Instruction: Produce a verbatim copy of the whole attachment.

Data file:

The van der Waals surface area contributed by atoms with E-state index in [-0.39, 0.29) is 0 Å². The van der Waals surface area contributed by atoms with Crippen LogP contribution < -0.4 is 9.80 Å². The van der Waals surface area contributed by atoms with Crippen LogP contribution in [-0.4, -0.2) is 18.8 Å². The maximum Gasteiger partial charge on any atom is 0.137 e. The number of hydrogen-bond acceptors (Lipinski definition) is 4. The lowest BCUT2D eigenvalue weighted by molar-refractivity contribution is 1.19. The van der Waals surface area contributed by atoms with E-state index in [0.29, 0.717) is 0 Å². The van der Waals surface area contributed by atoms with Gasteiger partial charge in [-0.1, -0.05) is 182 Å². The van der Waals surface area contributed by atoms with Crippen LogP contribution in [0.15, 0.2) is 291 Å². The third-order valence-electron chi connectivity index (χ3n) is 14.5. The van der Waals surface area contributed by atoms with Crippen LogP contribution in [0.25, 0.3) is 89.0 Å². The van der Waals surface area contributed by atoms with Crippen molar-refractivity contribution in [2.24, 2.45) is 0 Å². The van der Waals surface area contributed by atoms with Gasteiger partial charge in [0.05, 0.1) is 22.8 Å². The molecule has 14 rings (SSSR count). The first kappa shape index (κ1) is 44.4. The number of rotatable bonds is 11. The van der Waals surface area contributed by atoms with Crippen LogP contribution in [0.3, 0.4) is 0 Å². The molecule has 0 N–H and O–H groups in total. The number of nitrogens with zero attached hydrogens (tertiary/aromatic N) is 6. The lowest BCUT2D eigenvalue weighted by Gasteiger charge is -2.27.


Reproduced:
The van der Waals surface area contributed by atoms with E-state index in [-0.39, 0.29) is 0 Å². The van der Waals surface area contributed by atoms with Crippen LogP contribution < -0.4 is 9.80 Å². The van der Waals surface area contributed by atoms with Crippen LogP contribution in [-0.4, -0.2) is 18.8 Å². The maximum Gasteiger partial charge on any atom is 0.137 e. The number of hydrogen-bond acceptors (Lipinski definition) is 4. The lowest BCUT2D eigenvalue weighted by molar-refractivity contribution is 1.19. The van der Waals surface area contributed by atoms with E-state index in [0.29, 0.717) is 0 Å². The van der Waals surface area contributed by atoms with Gasteiger partial charge in [-0.1, -0.05) is 182 Å². The van der Waals surface area contributed by atoms with Crippen LogP contribution in [0.15, 0.2) is 291 Å². The third-order valence-electron chi connectivity index (χ3n) is 14.5. The van der Waals surface area contributed by atoms with Crippen LogP contribution in [0.25, 0.3) is 89.0 Å². The van der Waals surface area contributed by atoms with Crippen molar-refractivity contribution in [2.24, 2.45) is 0 Å². The van der Waals surface area contributed by atoms with Gasteiger partial charge in [0.05, 0.1) is 22.8 Å². The molecule has 14 rings (SSSR count). The first kappa shape index (κ1) is 44.4. The number of rotatable bonds is 11. The van der Waals surface area contributed by atoms with Crippen LogP contribution in [0.3, 0.4) is 0 Å². The molecule has 0 N–H and O–H groups in total. The number of nitrogens with zero attached hydrogens (tertiary/aromatic N) is 6. The lowest BCUT2D eigenvalue weighted by Gasteiger charge is -2.27.